For the past two decades, venues on Cannery Row have collectively been a pillar of Nashville’s music scene. Now, word has come via Twitter and Instagram that Mercy Lounge, Cannery Ballroom and their younger sibling The High Watt will relocate once their lease is up in May 2022.
Though a lightning strike and a burglary threatened to derail the opening of their 500-person venue, bar and pool hall Mercy Lounge in 2003, original owners Chark Kinsolving (now a co-owner of Eastside Bowl) and Brent Woodard persevered. They even remodeled a former venue and soundstage space on the ground floor of the onetime Dale Foods cannery and opened the 1,500-capacity Cannery Ballroom shortly thereafter.
As the city’s music scene evolved, the family of venues grew to include 250-cap The High Watt, which opened in 2012. By the time of the venues’ 10th anniversary in 2013, plans were in motion to open the top floor of the building into a venue called ONE, which has occasionally opened to the public but most often served as a private event space.
It will be a challenge to replicate the spaces — where it’s generally easy to find a place to get away from the music for a bit — and impossible to replicate the memories. The rooms have hosted hundreds upon hundreds of live performances, from Charlie Louvin and Charli XCX, to Snoop Dogg, The White Stripes, Lizzo and wave upon wave of local bands and songwriters on the rise. Some of them played Mercy’s 8 off 8th no-cover showcase night a few times and were never heard from again, while others have become known far and wide (see: Those Darlins, JEFF the Brotherhood, R.LUM.R, Natalie Prass and too many more to name).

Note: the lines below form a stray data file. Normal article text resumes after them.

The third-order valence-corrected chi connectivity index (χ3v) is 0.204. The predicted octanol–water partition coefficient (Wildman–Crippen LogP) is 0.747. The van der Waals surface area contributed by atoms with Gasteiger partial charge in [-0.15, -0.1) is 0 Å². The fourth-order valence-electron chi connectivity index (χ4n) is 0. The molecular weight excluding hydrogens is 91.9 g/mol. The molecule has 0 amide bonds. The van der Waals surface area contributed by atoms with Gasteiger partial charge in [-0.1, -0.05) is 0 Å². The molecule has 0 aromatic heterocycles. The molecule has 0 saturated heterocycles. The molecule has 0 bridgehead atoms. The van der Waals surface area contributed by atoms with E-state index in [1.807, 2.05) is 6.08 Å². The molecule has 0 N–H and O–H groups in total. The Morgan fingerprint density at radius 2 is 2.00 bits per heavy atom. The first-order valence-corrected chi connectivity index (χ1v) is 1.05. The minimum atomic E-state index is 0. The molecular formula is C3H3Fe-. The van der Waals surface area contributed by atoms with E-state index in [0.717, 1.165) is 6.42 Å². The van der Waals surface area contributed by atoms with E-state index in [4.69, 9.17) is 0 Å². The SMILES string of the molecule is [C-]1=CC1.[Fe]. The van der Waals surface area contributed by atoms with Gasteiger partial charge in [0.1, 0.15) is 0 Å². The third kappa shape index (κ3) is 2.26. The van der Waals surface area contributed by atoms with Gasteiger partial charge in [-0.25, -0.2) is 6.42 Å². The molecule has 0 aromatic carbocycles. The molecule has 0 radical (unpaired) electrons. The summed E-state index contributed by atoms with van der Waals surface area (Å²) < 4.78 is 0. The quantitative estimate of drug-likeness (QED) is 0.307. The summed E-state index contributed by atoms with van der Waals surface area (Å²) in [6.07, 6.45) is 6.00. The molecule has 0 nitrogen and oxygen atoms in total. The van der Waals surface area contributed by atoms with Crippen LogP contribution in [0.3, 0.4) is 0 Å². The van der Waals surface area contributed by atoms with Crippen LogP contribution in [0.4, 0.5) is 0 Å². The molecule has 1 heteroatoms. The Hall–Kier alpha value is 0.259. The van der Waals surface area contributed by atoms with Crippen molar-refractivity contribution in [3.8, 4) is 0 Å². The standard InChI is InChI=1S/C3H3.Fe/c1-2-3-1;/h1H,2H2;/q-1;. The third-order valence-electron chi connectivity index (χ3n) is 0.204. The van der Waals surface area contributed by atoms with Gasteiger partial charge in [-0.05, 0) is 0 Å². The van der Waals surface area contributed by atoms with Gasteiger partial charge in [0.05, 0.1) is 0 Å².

In October 2019, New York-based real estate company Thor Equities Group and local investor Zach Liff completed a deal to purchase the entire site, on which several other businesses reside, for $32 million. Liff later bought out Thor's interest and is now the owner of the property. At the time, current venue owner Todd Ohlhauser said that the venues would remain operational under their then-current long-term lease. A few months later, the pandemic shut down most live entertainment venues for more than a year.